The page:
'The Great Reset': Rethink of city taxes needed in post-pandemic world, says Edmonton mayor
Massive economic disruption will change how governments pay for services, Don Iveson says
With COVID-19 walloping the finances of Canadian governments and citizens alike, Edmonton's mayor is calling for a complete rethink of how municipalities are funded.
"I'm starting to think of this as The Great Reset of many, many things," Mayor Don Iveson told CBC Radio's Edmonton AM on Wednesday. "It presents a number of other opportunities for things to change because of the scale of disruption to so many of the systems we rely on here — trade, food systems, energy systems and also public policy.
"Quite frankly, how we've paid for local, provincial and federal services up to this point is all going to have to change because the scope and growth of the economy is likely to be massively disrupted by this."
The City of Edmonton is facing a civic shortfall for the year of between $90 million and $260 million "before even accounting for what delinquencies on property taxes could ultimately look like for our city," he said.
The shortfall is due largely to the combination of lost revenues and extra costs as a result of public health measures taken to prevent the spread of coronavirus. More than 3,000 employees have been laid off to keep costs down, he added.
Council is expected to make its final decision Wednesday on the municipal tax increase for residential and commercial ratepayers.
Iveson has proposed options that would give hard-hit businesses a break, by effectively applying the tax hike — shaping up to be the lowest in two decades — only to residential taxpayers.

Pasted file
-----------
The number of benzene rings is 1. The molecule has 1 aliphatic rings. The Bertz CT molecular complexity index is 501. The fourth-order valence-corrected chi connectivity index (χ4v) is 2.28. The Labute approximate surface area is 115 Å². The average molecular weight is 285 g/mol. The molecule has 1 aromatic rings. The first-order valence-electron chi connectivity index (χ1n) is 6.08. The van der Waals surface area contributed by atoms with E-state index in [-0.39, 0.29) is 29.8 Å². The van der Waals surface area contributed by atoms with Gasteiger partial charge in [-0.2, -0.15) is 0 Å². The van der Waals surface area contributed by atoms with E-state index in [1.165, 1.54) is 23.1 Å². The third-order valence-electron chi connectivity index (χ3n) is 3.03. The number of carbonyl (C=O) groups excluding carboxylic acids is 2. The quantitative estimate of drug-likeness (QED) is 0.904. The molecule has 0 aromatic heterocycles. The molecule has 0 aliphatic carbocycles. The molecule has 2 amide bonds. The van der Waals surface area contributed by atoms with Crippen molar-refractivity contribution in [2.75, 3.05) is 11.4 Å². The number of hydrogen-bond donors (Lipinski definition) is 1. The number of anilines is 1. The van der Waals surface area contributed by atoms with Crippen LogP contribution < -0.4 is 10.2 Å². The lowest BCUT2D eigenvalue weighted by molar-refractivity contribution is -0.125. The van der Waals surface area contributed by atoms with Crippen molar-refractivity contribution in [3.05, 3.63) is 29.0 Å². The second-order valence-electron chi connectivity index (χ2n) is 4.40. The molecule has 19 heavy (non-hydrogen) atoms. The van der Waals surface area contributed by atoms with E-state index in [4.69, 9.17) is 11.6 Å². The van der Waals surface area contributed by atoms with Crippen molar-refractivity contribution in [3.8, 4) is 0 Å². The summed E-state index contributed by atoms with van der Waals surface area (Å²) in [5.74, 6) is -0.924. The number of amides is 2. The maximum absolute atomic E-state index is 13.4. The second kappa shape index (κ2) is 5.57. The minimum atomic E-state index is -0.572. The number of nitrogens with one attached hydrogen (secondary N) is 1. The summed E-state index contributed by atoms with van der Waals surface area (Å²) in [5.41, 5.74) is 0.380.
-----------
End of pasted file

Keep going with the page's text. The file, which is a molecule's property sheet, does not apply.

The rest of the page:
But the current municipal taxation system is simply not geared to be a "wealth tax," with the ability to reduce the burden for those who can't afford it, he said.
"Those are not very finely-tuned tax mechanisms to provide targeted relief to struggling businesses or households," Iveson said about his proposals, to be debated by council.
"I think it's time for a reset for how we pay for everything in our city and I look forward to that conversation. But at this point, we're still in crisis-management mode."
Last week, the Federation of Canadian Municipalities asked the federal government to help cities that were collectively projecting a year-end shortfall of between $10 and $15 billion.
By law, cities are not allowed to run operating deficits. They must balance their books by year's end.
"The feds are saying, 'Well, that's provincial responsibility constitutionally, you should ask them.' The provinces are saying they need help from the federal government," Iveson said.
"All to say, the entire system that was in place six weeks ago — which didn't work very well for cities to begin with — has been completely disrupted and is going to have to be rebuilt."
Iveson acknowledged that all levels of government have had to make extraordinary financial decisions as a result of the pandemic.
The federal government is closing in on $150 billion in direct support, while deferrals, credit supports and liquidity measures are expected to push the response into the hundreds of billions.
"There is going to be a financial reckoning for all of the borrowing the federal government is doing and I think printing money is — one of the right answers right now," Iveson said.
"They have that tool. We don't."